Table of Contents
“BRILLIANT... A SPINE-TINGLING TALE... BOTH CHALLENGING AND ENTERTAINING.”
The Associated Press
A storm struck on the night Laura Shane was born, and there was a strangeness about the weather that people would remember for years. But even more mysterious was the blond-haired stranger who appeared out of nowhere—the man who saved Laura from a fatal delivery. Years later—another bolt of lightning—and the stranger returned, again to save Laura from tragedy. Was he the guardian angel he seemed? The devil in disguise? Or the master of a haunting destiny beyond time and space? Bestselling author Dean Koontz presents his most brilliantly thrilling novel of suspense. A thundering masterpiece of the imagination ...
“MR. KOONTZ QUICKLY GRABS THE READER’S ATTENTION... There are enough imaginative twists here, along with likable characters, to win him new fans and please old ones!”
The New York Times
“ROMANCE, ACTION, AND SUSPENSE... HOLDS THE READER THROUGH THE SHEER MOMENTUM.”
—The Washington Post
Coast-to-Coast Raves for Dean Koontz’s
“CRACKLES WITH EXCITEMENT FROM BEGINNING TO END ... IMPOSSIBLE TO PUT DOWN!”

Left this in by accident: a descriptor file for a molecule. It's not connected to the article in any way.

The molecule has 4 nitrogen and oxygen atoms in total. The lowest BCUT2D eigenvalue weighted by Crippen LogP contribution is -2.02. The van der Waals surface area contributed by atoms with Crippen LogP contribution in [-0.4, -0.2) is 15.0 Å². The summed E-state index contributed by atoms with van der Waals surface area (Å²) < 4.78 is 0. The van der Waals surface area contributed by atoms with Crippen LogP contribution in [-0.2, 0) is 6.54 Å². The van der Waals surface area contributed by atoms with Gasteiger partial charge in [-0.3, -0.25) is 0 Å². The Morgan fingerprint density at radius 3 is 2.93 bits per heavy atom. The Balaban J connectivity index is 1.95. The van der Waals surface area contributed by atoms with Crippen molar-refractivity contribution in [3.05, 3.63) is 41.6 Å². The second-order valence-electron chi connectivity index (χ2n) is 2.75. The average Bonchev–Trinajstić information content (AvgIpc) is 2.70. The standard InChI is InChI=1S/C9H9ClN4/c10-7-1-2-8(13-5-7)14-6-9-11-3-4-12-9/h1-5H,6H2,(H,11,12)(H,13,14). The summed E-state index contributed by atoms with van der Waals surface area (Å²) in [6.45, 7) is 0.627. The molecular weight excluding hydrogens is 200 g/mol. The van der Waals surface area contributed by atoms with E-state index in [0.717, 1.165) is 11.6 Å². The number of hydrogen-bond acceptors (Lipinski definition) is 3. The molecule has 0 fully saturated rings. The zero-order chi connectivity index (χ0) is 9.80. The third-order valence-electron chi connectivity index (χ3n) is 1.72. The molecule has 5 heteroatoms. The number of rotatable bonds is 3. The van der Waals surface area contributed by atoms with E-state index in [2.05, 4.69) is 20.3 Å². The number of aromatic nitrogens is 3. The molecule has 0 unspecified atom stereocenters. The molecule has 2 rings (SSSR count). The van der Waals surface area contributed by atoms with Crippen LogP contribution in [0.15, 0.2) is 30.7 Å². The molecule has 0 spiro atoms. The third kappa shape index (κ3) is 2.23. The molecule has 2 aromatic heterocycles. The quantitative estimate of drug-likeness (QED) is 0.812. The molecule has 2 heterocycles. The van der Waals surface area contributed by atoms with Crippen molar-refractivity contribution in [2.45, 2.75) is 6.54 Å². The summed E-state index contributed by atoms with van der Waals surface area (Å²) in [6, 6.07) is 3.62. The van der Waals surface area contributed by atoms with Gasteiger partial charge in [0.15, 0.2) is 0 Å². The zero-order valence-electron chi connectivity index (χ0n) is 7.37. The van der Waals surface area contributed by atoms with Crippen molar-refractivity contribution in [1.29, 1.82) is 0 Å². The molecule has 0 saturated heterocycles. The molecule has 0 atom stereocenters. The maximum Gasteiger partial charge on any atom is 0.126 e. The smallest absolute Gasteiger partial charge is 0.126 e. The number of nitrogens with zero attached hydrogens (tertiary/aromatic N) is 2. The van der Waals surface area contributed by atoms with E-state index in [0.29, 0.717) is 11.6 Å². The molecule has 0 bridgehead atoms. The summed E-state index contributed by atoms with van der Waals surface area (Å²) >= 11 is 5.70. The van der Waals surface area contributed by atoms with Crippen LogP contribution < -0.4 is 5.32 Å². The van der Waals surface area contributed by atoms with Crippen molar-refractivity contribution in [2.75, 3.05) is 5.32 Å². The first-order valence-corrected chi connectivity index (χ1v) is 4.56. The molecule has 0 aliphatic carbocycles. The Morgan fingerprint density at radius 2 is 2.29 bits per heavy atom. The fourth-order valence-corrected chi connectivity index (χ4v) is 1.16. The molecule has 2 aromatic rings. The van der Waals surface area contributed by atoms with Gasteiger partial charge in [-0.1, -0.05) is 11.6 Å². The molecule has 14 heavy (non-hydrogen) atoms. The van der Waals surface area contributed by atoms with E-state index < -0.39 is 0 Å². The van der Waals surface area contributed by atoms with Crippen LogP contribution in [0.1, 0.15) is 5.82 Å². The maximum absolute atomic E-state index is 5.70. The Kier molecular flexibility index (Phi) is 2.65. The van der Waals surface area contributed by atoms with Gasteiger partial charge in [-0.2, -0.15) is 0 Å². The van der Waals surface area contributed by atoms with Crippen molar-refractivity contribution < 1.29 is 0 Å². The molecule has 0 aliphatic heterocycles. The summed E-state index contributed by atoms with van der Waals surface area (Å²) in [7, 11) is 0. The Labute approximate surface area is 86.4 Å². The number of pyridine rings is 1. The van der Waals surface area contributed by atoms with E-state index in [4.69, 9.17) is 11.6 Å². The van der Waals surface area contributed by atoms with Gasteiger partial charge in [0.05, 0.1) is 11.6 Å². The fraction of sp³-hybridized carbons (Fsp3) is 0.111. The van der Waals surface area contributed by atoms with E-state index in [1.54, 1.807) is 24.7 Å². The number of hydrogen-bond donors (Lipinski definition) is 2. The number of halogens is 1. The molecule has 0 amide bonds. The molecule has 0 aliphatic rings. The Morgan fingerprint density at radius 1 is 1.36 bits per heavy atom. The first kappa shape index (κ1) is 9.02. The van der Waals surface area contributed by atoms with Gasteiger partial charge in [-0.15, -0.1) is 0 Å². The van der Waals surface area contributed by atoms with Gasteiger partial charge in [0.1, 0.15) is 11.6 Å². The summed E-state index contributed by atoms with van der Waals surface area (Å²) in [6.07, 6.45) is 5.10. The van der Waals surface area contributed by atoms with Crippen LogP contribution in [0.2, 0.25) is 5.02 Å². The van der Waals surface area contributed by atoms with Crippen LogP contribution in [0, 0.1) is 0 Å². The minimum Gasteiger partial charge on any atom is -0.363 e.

The Orlando Sentinel
“KOONTZ BUILDS SUSPENSE WITH EACH PAGE ...
IS UNDOUBTEDLY HIS BEST BOOK YET!”—
Chattanooga News-Free Press
“A MASTER OF TERROR ... A PAGE-TURNING THRILLER. The twists and turns are titillating, exciting, and combined with surprises that make for a good read!”
The Philadelphia Inquirer
“THOUGHT-PROVOKING FUN AND PULSE-POUNDING THRILLS!”
—The Atlanta Journal-Constitution
“A STRIKING THRILLER ... The excitement never flags, the suspense is almost unbearable, and the characters are unforgettable ...
IS ENTERTAINING. IT IS ALSO THOUGHT-PROVOKING, THRILLING, CHILLING, AND AFTER A HARROWING CLIMAX, COMPLETELY SATISFYING. DON’T MISS IT!”
Marlborough Enterprise/Hudson Daily Sun
SIZZLES. WOW! IT’S A MIX TO TINGLE ANY READER’S FANCY!”
—New York Daily News
“THIS IS THE BOOK OF SUSPENSE YOU ARE LOOKING FOR ... The delights, surprises, and skillful writing of a superstar author await you ... DON’T WAIT FOR A STORMY DAY!”
—Newport News Daily Press